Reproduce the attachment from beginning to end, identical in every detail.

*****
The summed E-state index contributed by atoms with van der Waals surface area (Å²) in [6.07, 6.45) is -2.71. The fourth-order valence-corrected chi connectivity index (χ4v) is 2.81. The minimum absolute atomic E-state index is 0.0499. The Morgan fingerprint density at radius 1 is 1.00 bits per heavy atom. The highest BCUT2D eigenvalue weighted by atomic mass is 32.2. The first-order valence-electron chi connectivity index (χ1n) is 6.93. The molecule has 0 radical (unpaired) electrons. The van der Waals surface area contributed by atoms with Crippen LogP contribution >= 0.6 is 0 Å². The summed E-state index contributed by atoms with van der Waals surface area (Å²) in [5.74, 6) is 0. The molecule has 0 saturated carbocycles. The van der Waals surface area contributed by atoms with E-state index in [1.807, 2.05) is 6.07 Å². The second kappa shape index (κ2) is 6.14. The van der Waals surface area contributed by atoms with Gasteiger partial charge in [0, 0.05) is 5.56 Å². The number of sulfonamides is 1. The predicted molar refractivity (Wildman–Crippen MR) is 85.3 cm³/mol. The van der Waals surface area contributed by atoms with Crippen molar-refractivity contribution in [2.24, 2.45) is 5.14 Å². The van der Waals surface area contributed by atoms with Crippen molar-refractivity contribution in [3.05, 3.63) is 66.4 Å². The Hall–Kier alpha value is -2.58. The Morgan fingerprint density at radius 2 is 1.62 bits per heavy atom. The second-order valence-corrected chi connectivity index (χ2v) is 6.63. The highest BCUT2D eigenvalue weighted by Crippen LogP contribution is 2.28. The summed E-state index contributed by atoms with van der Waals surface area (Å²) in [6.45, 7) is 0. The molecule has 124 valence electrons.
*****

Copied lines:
The summed E-state index contributed by atoms with van der Waals surface area (Å²) in [6.07, 6.45) is -2.71. The fourth-order valence-corrected chi connectivity index (χ4v) is 2.81. The minimum absolute atomic E-state index is 0.0499. The Morgan fingerprint density at radius 1 is 1.00 bits per heavy atom. The highest BCUT2D eigenvalue weighted by atomic mass is 32.2. The first-order valence-electron chi connectivity index (χ1n) is 6.93. The molecule has 0 radical (unpaired) electrons. The van der Waals surface area contributed by atoms with Crippen LogP contribution >= 0.6 is 0 Å². The summed E-state index contributed by atoms with van der Waals surface area (Å²) in [5.74, 6) is 0. The molecule has 0 saturated carbocycles. The van der Waals surface area contributed by atoms with E-state index in [1.807, 2.05) is 6.07 Å². The second kappa shape index (κ2) is 6.14. The van der Waals surface area contributed by atoms with Gasteiger partial charge in [0, 0.05) is 5.56 Å². The number of sulfonamides is 1. The predicted molar refractivity (Wildman–Crippen MR) is 85.3 cm³/mol. The van der Waals surface area contributed by atoms with Crippen molar-refractivity contribution in [2.24, 2.45) is 5.14 Å². The van der Waals surface area contributed by atoms with Crippen molar-refractivity contribution in [3.05, 3.63) is 66.4 Å². The Hall–Kier alpha value is -2.58. The Morgan fingerprint density at radius 2 is 1.62 bits per heavy atom. The second-order valence-corrected chi connectivity index (χ2v) is 6.63. The highest BCUT2D eigenvalue weighted by Crippen LogP contribution is 2.28. The summed E-state index contributed by atoms with van der Waals surface area (Å²) in [6.45, 7) is 0. The molecule has 124 valence electrons.